Eye on Fiona

Storm expected to impact southeastern Bahamas

Residents in the southeastern Bahamas were yesterday bracing for the impact of Hurricane Fiona, which was expected to deliver tropical storm conditions as soon as last night.

The Department of Meteorology said Acklins, Crooked Island, Inagua, Long Cay, Mayaguana, Ragged Island and Samana Cay were expected to get strong winds, heavy rains, of about one to three inches, and localized flooding.

Fiona, with winds exceeding 100 miles per hour, devastated Puerto Rico and hammered the Dominican Republic yesterday. There were reports of deaths associated with the storm on both islands. Puerto Rico saw severe flooding and total power outage.

The Turks and Caicos Islands were forecasted to receive the brunt of the hurricane today.

Mayaguana Island Administrator Kefsieanne Ferguson said yesterday that 

roughly 175 people on the island were taking Fiona seriously.

Ferguson said the island’s three hurricane shelters were open.

“We will be evacuating some people from Abraham’s Bay – it’s very low lying – from flooding,” she said.

“We heard this system is coming with wind.”

She said, “As best as they can, they are bracing and taking it serious.”

Ferguson said there were challenges with finding plywood on the island but residents did what they could.

She said the mail boat came to the island yesterday to deliver supplies ahead of the storm, which was a relief for many.

Whelma Colebrooke, administrator on Acklins, said her team was ready.

Colebrooke said officials rode from Salina Point to Lovely Bay advising residents to prepare.

“… We just hope we don’t have any flooding,” she said, adding that the island has about 600 people.

On Crooked Island, administrator Shandrose Thompson said yesterday the shelter was open and rescue teams were assembled.

“The shelter has been open since 9 a.m. this morning,” she said.

“We also have our swift water rescue teams assembled. They are ready to go.”

That team includes rescue boats that are placed near low-lying communities.

“We have positioned the boats nearby, so we can access them,” she said.

“We are good to go. We are ready to hunker down and ride the storm out if it comes our way.

“We have teams in every settlement with their radios ready to go. We are ready.”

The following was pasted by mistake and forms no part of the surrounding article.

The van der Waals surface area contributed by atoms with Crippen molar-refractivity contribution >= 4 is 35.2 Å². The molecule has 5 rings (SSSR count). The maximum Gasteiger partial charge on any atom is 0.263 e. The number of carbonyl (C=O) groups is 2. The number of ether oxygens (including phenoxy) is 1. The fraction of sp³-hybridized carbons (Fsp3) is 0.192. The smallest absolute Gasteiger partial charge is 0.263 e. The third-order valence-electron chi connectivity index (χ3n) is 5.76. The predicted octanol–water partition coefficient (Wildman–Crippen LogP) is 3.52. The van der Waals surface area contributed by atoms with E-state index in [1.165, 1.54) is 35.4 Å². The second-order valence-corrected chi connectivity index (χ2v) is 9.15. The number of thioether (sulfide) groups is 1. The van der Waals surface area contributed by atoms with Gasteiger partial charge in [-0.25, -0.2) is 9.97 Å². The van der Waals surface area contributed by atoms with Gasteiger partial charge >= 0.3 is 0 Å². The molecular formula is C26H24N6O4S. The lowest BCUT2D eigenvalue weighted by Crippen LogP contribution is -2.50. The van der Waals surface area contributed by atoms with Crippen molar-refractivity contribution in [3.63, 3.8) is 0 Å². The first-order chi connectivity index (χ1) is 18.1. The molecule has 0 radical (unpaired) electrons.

Marlon Leary, the administrator on Inagua, said residents were waiting to see what Fiona does.

“We checked all the shelters to ensure that they are properly prepared,” he said.

“We checked the generators to check that they are working. The government officials secured their areas.

“The Royal Bahamas Defence Force is on standby to assist in any way. Social Services made sure the shelters are prepared. Police are doing their checks. We are prepared. Everyone is sitting back and waiting to see what happens.

“Morton Bahamas, which is the main employer on the island, they have already secured their premises, their plant and all their buildings.”

Leary noted that the majority of the island’s roughly 1,100 residents were prepared.

“Those who wanted to prepare have already prepared,” he said.

“There are some people who say, ‘Oh, it’s not coming this way.’

“You get that all the time. The majority of people prepare and some wait.”

At 7:30 p.m., Fiona was 245 miles southeast of Mayaguana. The Category 2 storm, which was expected to strengthen, was moving toward the northwest at 10 miles per hour.

It is expected to turn toward the north-northwest later today and north tomorrow.

“Steady strengthening is expected during the next couple of days and Fiona is forecast to become a major hurricane [today],” the Department of Meteorology said.

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Travis Cartwright-Carroll

Travis Cartwright-Carroll is the assistant editor. He covers a wide range of national issues. He joined The Nassau Guardian in 2011 as a copy editor before shifting to reporting. He was promoted to assistant news editor in December 2018.

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